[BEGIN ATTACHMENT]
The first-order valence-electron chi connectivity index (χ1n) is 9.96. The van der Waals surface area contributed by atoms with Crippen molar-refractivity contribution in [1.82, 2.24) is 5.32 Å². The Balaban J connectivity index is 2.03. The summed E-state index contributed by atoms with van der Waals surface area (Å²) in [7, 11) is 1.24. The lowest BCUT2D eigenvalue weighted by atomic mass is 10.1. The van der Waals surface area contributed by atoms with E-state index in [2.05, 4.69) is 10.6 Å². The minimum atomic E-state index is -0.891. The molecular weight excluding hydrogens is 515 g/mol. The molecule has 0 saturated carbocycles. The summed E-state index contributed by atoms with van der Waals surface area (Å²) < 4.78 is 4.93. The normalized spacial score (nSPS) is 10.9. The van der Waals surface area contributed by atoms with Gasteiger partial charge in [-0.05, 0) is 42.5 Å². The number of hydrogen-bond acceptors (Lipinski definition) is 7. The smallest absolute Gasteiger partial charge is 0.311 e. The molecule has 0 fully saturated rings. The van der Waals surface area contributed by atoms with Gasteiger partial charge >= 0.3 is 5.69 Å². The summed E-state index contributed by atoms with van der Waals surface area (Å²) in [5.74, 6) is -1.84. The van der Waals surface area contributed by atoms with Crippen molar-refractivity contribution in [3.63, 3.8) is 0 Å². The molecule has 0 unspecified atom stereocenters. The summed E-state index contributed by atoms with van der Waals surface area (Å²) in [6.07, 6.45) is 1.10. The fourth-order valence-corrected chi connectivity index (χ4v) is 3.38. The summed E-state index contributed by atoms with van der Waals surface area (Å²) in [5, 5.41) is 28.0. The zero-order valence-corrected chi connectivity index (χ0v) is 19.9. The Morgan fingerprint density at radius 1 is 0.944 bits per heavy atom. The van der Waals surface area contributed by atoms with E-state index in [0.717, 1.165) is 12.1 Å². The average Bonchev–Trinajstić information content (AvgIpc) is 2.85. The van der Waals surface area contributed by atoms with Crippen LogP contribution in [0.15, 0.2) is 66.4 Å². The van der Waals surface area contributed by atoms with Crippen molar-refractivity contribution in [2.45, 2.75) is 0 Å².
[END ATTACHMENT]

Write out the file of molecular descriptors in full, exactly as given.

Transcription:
The first-order valence-electron chi connectivity index (χ1n) is 9.96. The van der Waals surface area contributed by atoms with Crippen molar-refractivity contribution in [1.82, 2.24) is 5.32 Å². The Balaban J connectivity index is 2.03. The summed E-state index contributed by atoms with van der Waals surface area (Å²) in [7, 11) is 1.24. The lowest BCUT2D eigenvalue weighted by atomic mass is 10.1. The van der Waals surface area contributed by atoms with E-state index in [2.05, 4.69) is 10.6 Å². The minimum atomic E-state index is -0.891. The molecular weight excluding hydrogens is 515 g/mol. The molecule has 0 saturated carbocycles. The summed E-state index contributed by atoms with van der Waals surface area (Å²) < 4.78 is 4.93. The normalized spacial score (nSPS) is 10.9. The van der Waals surface area contributed by atoms with Gasteiger partial charge in [-0.05, 0) is 42.5 Å². The number of hydrogen-bond acceptors (Lipinski definition) is 7. The smallest absolute Gasteiger partial charge is 0.311 e. The molecule has 0 fully saturated rings. The van der Waals surface area contributed by atoms with Gasteiger partial charge >= 0.3 is 5.69 Å². The summed E-state index contributed by atoms with van der Waals surface area (Å²) in [5.74, 6) is -1.84. The van der Waals surface area contributed by atoms with Crippen molar-refractivity contribution in [3.63, 3.8) is 0 Å². The molecule has 0 unspecified atom stereocenters. The summed E-state index contributed by atoms with van der Waals surface area (Å²) in [6.07, 6.45) is 1.10. The fourth-order valence-corrected chi connectivity index (χ4v) is 3.38. The summed E-state index contributed by atoms with van der Waals surface area (Å²) in [5, 5.41) is 28.0. The zero-order valence-corrected chi connectivity index (χ0v) is 19.9. The Morgan fingerprint density at radius 1 is 0.944 bits per heavy atom. The van der Waals surface area contributed by atoms with E-state index in [0.717, 1.165) is 12.1 Å². The average Bonchev–Trinajstić information content (AvgIpc) is 2.85. The van der Waals surface area contributed by atoms with Crippen LogP contribution in [0.15, 0.2) is 66.4 Å². The van der Waals surface area contributed by atoms with Crippen molar-refractivity contribution in [2.45, 2.75) is 0 Å².